# Using ParallelMap to run multiple Game of Life simulations simultaniously

My Assignment and Code

As an exercise in Parallel computing I've been tasked with implementing Conway's GoL in a way such that at every iteration only a fraction of cells are updated. I'm then to run several simulations starting with the same seed, in order to study effect of non synchronous updating.

I've implemented this sequentially as follows:

Initial variables:

gridSize = 10;
updateFraction = 0.9;
sampleSize = 8;
seed = RandomInteger[{0, 1}, {gridSize, gridSize}];


Normal GoL rules, and updated rules for randomly updating a fraction of the cells:

rulestest[{neighbours_, cell_}] :=
Module[{},
Piecewise[{{1, neighbours == 3}, {0,
neighbours <= 1 || neighbours > 3}}, cell]]

rulestestrandom[{neighbours_, cell_, randomseed_}] :=
Module[{},
Piecewise[{{cell, randomseed == 0}},
Piecewise[{{1, neighbours == 3}, {0,
neighbours <= 1 || neighbours > 3}}, cell]]]


Applying the rules to the grid:

step[matrix_] :=
Map[{Total@Delete[Flatten[#], 5], #[[2, 2]]} &,
Partition[ArrayPad[matrix, 1, "Periodic"], {3, 3}, {1, 1}], {2}]
/.{p_, q_} -> rulestest[{p, q}]

steprandom[matrix_] :=
Map[Flatten@{Total@Delete[Flatten[#], 5], #[[2, 2]],
RandomChoice[{updateFraction, 1 - updateFraction} -> {1, 0},1]}&,
Partition[ArrayPad[matrix, 1, "Periodic"], {3, 3}, {1, 1}], {2}]
/. {p_, q_, r_} -> rulestestrandom[{p, q, r}]


Doing a bunch of iterations and plotting it:

controlMatrix = seed;
controlAnimateSet = {controlMatrix};
Do[controlMatrixtemp = step[controlMatrix];
AppendTo[controlAnimateSet, controlMatrixtemp];
controlMatrix = controlMatrixtemp;, {100}]

Map[Function[testMatrix[#] = seed], Range[sampleSize]];
Map[Function[testMatrixtemp[#] = {}], Range[sampleSize]];
Map[Function[testMatrixAnimateSet[#] = {testMatrix[#]}],
Range[sampleSize]];
Do[Map[(testMatrixtemp[#] = steprandom[testMatrix[#]];
AppendTo[testMatrixAnimateSet[#], testMatrixtemp[#]];
testMatrix[#] = testMatrixtemp[#];) &, Range[sampleSize]];, {100}]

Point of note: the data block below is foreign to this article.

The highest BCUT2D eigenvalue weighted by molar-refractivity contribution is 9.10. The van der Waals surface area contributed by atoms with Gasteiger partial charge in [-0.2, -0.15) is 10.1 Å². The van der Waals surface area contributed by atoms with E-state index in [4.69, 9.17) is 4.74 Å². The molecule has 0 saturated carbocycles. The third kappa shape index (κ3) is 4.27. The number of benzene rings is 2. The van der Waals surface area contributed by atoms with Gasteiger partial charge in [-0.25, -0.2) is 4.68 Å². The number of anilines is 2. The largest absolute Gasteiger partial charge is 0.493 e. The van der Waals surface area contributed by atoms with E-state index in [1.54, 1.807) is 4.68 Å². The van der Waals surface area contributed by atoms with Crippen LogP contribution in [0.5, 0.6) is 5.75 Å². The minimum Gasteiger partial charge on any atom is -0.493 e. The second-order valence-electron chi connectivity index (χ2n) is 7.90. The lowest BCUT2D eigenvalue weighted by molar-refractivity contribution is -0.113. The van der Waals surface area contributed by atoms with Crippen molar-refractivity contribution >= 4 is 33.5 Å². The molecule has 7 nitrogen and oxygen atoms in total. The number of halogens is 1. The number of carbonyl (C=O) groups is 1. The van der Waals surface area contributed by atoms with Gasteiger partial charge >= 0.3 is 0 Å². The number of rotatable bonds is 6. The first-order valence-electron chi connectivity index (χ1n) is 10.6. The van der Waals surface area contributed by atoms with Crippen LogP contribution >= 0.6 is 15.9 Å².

Manipulate[{Table[
ArrayPlot[testMatrixAnimateSet[m][[n]], Mesh -> True,
ImageSize -> Medium], {m, 1, 8}],
ArrayPlot[controlAnimateSet[[n]], Mesh -> True,
ImageSize -> Medium]}, {n, 1, 100, 1}]


The problem

The code runs fine just like this, sequentially. However the goal is to make it run in parallel. I figured there are two things that could potentially be parallelized.

Firstly updating the grid could be done in parallel:

step[matrix_] :=
ParallelMap[{Total@Delete[Flatten[#], 5], #[[2, 2]]} &,
Partition[ArrayPad[matrix, 1, "Periodic"], {3, 3}, {1, 1}], {2}]
/.{p_, q_} -> rulestest[{p, q}]


Now this works fine, but for grid sizes up to 100x100 (Which I've been instructed to use) this is less efficient when it comes to computing time, resulting in speedups of around 0.8 on my quadcore machine.

The second option, which in my mind seems more obvious, is to parallelize the iterations on the group of test matrices. I tried to do it as follows:

Do[ParallelMap[(testMatrixtemp[#] = steprandom[testMatrix[#]];
AppendTo[testMatrixAnimateSet[#], testMatrixtemp[#]];
testMatrix[#] = testMatrixtemp[#];) &, Range[sampleSize]];, {100}]


However this doesn't work, and I don't understand why. The code runs without errors and gives a very nice speedup of around 3.0, however the testMatrixAnimateSet never gets appended with future iterations of the grid. Is this an error in my code, or just Mathematica being quirky? Is there a way to work around this?

• In last piece of code add SetSharedFunction[testMatrixAnimateSet] for distributing DownValues of symbol testMatrixAnimateSet to parallel kernels. – molekyla777 Sep 9 '14 at 6:21